Although selection bias has clearly influenced the results of prior studies investigating the impact of paramedic ETI on outcome, making it difficult to define an optimal therapeutic approach to airway management during resuscitation, a growing number of studies have identified suboptimal performance of the procedure as well as the subsequent ventilation as critically related to outcome in these patients. The two most important technical components to early ETI that have been identified include avoiding desaturations (particularly with the use of paralytics to facilitate laryngoscopy) and eliminating hyperventilation following successful placement of an advanced airway. Desaturations may exacerbate existing brain injury and can result in asphyxial arrest. Hyperventilation decreases cerebral perfusion via hypocapneic cerebral vasoconstriction (unique to the cerebral vasculature) and via a decrease in cardiac output associated with the rise in intrathoracic pressure that accompanies excessive ventilation rates or prolonged inspiratory times. Both desaturations and hyperventilation have been associated with poor outcomes, and it appears that eliminating these might have reduced or avoided completely the increase in mortality observed during the San Diego Paramedic Rapid Sequence Intubation Trial [7, 8]. Both desaturations and hyperventilation can be reduced or eliminated completely with targeted training and equipment interventions. Other opportunities exist to improve clinical outcomes by addressing specific technical issues. These include avoiding the potential dangers of hyperoxemia associated with ETI, minimizing the rise in intracranial pressure during laryngoscopy, and exploring novel strategies for providing ventilation during cardiopulmonary arrest and shock.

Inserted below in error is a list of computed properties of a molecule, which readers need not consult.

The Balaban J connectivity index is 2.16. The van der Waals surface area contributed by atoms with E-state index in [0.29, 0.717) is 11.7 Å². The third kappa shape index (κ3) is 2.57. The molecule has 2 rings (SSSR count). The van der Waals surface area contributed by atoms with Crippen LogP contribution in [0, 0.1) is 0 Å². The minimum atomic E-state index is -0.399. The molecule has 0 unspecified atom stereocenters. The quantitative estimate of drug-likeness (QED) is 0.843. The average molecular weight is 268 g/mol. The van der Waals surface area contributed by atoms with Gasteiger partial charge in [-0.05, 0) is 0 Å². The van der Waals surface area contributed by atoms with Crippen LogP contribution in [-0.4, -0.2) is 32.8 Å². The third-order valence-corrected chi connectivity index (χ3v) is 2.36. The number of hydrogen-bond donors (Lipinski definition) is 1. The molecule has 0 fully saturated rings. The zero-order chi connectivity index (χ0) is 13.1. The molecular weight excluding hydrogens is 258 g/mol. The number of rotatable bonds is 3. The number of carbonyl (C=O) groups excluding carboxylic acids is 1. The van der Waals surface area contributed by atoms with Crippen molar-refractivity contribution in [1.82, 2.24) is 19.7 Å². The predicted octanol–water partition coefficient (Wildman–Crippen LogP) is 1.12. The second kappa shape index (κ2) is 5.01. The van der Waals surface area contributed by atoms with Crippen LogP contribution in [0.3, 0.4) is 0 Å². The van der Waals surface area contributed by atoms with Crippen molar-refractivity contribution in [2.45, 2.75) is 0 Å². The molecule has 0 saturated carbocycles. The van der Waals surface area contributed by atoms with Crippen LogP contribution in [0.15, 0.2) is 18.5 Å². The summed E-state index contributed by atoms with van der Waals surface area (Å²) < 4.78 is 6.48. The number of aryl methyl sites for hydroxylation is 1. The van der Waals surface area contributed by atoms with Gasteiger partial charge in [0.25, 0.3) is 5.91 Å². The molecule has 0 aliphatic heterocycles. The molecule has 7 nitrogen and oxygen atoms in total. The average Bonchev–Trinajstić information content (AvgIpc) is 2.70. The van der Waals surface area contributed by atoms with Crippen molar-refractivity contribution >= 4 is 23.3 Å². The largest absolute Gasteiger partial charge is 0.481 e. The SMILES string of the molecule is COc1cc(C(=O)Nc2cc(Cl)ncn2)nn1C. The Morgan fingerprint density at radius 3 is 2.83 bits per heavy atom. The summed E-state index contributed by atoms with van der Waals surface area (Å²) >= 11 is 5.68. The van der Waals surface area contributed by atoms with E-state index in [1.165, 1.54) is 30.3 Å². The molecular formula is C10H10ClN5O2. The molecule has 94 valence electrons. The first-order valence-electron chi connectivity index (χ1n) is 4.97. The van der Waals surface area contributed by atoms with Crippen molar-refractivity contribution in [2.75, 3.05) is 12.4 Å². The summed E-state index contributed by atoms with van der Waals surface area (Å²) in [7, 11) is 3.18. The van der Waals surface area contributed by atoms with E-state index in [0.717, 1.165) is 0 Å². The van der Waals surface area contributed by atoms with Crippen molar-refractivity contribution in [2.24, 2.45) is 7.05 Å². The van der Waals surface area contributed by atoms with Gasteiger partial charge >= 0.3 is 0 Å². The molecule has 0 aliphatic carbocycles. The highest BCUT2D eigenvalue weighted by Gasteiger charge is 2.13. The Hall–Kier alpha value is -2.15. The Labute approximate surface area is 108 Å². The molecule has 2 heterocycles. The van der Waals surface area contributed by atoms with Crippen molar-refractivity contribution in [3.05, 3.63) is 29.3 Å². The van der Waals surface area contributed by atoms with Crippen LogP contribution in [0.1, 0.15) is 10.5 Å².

The final issue that must be considered with regard to defining the optimal scope of practice for non-physician pre-hospital providers concerns the complex relationships between provider type, procedural experience (both recent and total), training, and available equipment. While these relationships are only just beginning to be elucidated, there appear to be several important observations from the existing literature. First, the type of provider (e.g., physician, nurse, paramedic) appears to be less important than experience and training. Well-trained, experienced flight nurses and paramedics can achieve intubation success and clinical outcomes than rival or even surpass their physician counterparts . Second, it may be difficult for non-physician providers in some pre-hospital systems to accumulate enough clinical experience with certain procedures including ETI to maintain competency. Third, it appears that procedural experience – particularly recent experience – is associated with both performance as well as clinical outcomes . Finally, simulation appears to be able to provide an alternative for clinical experience, although the “exchange rate” for actual clinical encounters remains to be defined . In the future, scope of practice should be related to competency, with better education and training algorithms designed to identify and correct individual deficiencies to assure optimal performance.
In summary, the optimal approach to airway management during resuscitation remains unclear. Although physiological justification exists to support an aggressive approach that includes ETI by non-physician providers, outcomes data remain difficult to interpret and plagued by selection bias. The medical literature appears more clear on the importance of avoiding suboptimal performance of airway management, particularly desaturations and hyperventilation, which can be accomplished via novel approaches to training and equipment. Future efforts must focus on refining technical performance of airway management procedures through better training approaches and equipment as well as elucidating optimal clinical therapeutic interventions.